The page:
Why Are Some Kinds Of Contacts Not Available For People With Astigmatism?
If you've ever looked into or worn contact lenses and have astigmatism, you probably know that your selections were limited. Some types of contacts aren't available to people with astigmatism, which can be disappointing if you're looking for a specific type of contact or color. If you're interested in trying contacts again, here's why you went through that and why you should still give it a shot.
What Astigmatism Does
Astigmatism is a disorder of the eye where the cornea isn't symmetrically curved. Normal, healthy eyes are perfectly round, but a cornea with astigmatism is closer to the shape of an oval. This affects the way that you see the world because it impacts how light enters the eye. However, it also literally changes the shape of the surface of your eye, so your eyes are a bit different from people who don't have astigmatism.
What's Needed to Stay Put
Contact lenses don't work unless they're firmly situated over your cornea. So if you have an abnormally curved eye, your vision prescription won't match the average person's contact lenses.
In order to stay put in your shape, the first thing the contact lens provider has to do is to create custom-fitted astigmatism lenses in your exact eye dimensions. However, they also need to use specific materials to ensure that the lens maintains its shape and doesn't flatten out over your eye.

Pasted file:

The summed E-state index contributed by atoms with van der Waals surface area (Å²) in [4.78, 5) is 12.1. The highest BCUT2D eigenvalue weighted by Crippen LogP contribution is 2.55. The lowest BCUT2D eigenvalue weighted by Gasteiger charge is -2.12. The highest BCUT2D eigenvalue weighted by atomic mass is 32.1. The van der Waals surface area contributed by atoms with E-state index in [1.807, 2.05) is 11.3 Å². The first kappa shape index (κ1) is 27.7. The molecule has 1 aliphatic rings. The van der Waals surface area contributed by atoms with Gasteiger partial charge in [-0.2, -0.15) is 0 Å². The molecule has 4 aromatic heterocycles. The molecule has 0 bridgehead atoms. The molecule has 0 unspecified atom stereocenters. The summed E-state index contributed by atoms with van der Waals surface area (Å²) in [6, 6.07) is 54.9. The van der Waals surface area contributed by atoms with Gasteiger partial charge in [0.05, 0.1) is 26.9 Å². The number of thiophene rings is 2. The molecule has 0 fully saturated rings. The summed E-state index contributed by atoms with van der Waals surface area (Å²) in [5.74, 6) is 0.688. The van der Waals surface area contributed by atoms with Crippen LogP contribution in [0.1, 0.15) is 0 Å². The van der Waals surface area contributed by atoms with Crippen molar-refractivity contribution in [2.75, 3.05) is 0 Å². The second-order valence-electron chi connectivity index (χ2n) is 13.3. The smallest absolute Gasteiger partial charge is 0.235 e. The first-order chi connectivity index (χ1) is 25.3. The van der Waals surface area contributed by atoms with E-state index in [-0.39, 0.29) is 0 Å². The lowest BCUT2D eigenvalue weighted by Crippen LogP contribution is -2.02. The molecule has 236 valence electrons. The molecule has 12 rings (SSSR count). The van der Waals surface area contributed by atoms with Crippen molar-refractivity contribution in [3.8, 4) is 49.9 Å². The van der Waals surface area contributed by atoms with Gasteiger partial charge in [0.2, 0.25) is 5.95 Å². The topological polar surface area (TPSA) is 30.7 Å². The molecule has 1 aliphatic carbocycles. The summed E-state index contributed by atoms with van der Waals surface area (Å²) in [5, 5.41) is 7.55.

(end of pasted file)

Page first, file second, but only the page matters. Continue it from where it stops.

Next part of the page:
As a result, thinner types of materials and things like hydrogels typically don't hold their shape very well, so they often aren't available for astigmatism patients.
The good news is, if you haven't looked into contacts in a while because you were previously discouraged, there are big advances being made in contacts for astigmatism all the time. Thinner materials are now available for astigmatism patients that still maintain some rigidity to keep their shape and provide vision correction. This is great news for people with astigmatism since thinner materials tend to be more comfortable when being worn for long periods. They also typically breathe better than thicker contacts, so you can maintain moisture in your eye more easily. If you haven't seen the eye doctor and talked about contacts in a while, it's worth a visit. You may be pleasantly surprised at the selection that's available to you these days.
Contact an eye clinic like Olympia Eye Clinic, Inc., P.S. if you're interested in getting contact lenses. Be sure to tell them about your prior experience with contacts and what it is that you're looking for.